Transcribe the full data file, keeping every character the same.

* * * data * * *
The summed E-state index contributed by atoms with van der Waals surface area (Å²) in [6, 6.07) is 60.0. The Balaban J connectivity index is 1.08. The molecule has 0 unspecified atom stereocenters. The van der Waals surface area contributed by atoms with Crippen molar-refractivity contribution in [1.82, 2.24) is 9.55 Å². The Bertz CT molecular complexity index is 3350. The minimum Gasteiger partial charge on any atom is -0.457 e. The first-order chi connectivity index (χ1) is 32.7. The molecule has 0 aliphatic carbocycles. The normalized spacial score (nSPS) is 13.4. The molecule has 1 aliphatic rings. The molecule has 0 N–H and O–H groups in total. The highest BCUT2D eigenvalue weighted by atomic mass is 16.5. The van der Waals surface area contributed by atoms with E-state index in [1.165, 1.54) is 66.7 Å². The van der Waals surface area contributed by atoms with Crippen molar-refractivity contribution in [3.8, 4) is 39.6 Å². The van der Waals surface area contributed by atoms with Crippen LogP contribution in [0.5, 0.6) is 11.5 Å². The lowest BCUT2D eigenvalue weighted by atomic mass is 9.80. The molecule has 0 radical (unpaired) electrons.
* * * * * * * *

The summed E-state index contributed by atoms with van der Waals surface area (Å²) in [6, 6.07) is 60.0. The Balaban J connectivity index is 1.08. The molecule has 0 unspecified atom stereocenters. The van der Waals surface area contributed by atoms with Crippen molar-refractivity contribution in [1.82, 2.24) is 9.55 Å². The Bertz CT molecular complexity index is 3350. The minimum Gasteiger partial charge on any atom is -0.457 e. The first-order chi connectivity index (χ1) is 32.7. The molecule has 0 aliphatic carbocycles. The normalized spacial score (nSPS) is 13.4. The molecule has 1 aliphatic rings. The molecule has 0 N–H and O–H groups in total. The highest BCUT2D eigenvalue weighted by atomic mass is 16.5. The van der Waals surface area contributed by atoms with E-state index in [1.165, 1.54) is 66.7 Å². The van der Waals surface area contributed by atoms with Crippen molar-refractivity contribution in [3.8, 4) is 39.6 Å². The van der Waals surface area contributed by atoms with Crippen LogP contribution in [0.5, 0.6) is 11.5 Å². The lowest BCUT2D eigenvalue weighted by atomic mass is 9.80. The molecule has 0 radical (unpaired) electrons.